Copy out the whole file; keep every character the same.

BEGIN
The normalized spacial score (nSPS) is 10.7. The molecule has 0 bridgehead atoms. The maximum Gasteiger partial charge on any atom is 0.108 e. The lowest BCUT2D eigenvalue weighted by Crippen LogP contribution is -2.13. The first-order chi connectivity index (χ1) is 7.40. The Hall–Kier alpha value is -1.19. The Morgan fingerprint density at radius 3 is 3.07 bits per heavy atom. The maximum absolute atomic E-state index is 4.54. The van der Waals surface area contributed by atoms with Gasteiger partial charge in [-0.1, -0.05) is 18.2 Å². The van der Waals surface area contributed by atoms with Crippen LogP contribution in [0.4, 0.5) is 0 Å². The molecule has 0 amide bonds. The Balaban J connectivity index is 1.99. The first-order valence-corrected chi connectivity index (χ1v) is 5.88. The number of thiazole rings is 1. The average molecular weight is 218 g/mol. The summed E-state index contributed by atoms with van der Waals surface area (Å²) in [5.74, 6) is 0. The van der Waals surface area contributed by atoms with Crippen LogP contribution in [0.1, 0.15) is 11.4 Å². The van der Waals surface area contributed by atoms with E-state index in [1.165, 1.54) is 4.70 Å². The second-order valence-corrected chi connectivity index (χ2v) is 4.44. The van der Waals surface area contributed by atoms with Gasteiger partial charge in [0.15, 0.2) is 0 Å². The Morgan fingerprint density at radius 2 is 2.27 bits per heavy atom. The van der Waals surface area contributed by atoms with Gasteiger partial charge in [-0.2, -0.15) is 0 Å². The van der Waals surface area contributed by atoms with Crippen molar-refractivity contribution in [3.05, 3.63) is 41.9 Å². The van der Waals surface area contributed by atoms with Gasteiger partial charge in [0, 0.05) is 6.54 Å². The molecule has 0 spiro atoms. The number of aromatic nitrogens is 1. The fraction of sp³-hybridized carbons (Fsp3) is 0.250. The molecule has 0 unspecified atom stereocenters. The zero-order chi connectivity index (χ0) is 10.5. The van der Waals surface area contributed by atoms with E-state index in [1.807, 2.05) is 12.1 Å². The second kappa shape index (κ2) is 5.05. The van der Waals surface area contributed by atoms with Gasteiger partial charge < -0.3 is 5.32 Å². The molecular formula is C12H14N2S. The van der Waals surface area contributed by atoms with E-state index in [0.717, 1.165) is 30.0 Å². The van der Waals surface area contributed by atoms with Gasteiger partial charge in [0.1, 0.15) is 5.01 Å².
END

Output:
The normalized spacial score (nSPS) is 10.7. The molecule has 0 bridgehead atoms. The maximum Gasteiger partial charge on any atom is 0.108 e. The lowest BCUT2D eigenvalue weighted by Crippen LogP contribution is -2.13. The first-order chi connectivity index (χ1) is 7.40. The Hall–Kier alpha value is -1.19. The Morgan fingerprint density at radius 3 is 3.07 bits per heavy atom. The maximum absolute atomic E-state index is 4.54. The van der Waals surface area contributed by atoms with Gasteiger partial charge in [-0.1, -0.05) is 18.2 Å². The van der Waals surface area contributed by atoms with Crippen LogP contribution in [0.4, 0.5) is 0 Å². The molecule has 0 amide bonds. The Balaban J connectivity index is 1.99. The first-order valence-corrected chi connectivity index (χ1v) is 5.88. The number of thiazole rings is 1. The average molecular weight is 218 g/mol. The summed E-state index contributed by atoms with van der Waals surface area (Å²) in [5.74, 6) is 0. The van der Waals surface area contributed by atoms with Crippen LogP contribution in [0.1, 0.15) is 11.4 Å². The van der Waals surface area contributed by atoms with E-state index in [1.165, 1.54) is 4.70 Å². The second-order valence-corrected chi connectivity index (χ2v) is 4.44. The van der Waals surface area contributed by atoms with Gasteiger partial charge in [0.15, 0.2) is 0 Å². The Morgan fingerprint density at radius 2 is 2.27 bits per heavy atom. The van der Waals surface area contributed by atoms with Gasteiger partial charge in [-0.2, -0.15) is 0 Å². The van der Waals surface area contributed by atoms with Crippen molar-refractivity contribution in [3.05, 3.63) is 41.9 Å². The van der Waals surface area contributed by atoms with Gasteiger partial charge in [0, 0.05) is 6.54 Å². The molecule has 0 spiro atoms. The number of aromatic nitrogens is 1. The fraction of sp³-hybridized carbons (Fsp3) is 0.250. The molecule has 0 unspecified atom stereocenters. The zero-order chi connectivity index (χ0) is 10.5. The van der Waals surface area contributed by atoms with E-state index in [1.807, 2.05) is 12.1 Å². The second kappa shape index (κ2) is 5.05. The van der Waals surface area contributed by atoms with Gasteiger partial charge < -0.3 is 5.32 Å². The molecular formula is C12H14N2S. The van der Waals surface area contributed by atoms with E-state index in [0.717, 1.165) is 30.0 Å². The van der Waals surface area contributed by atoms with Gasteiger partial charge in [0.1, 0.15) is 5.01 Å².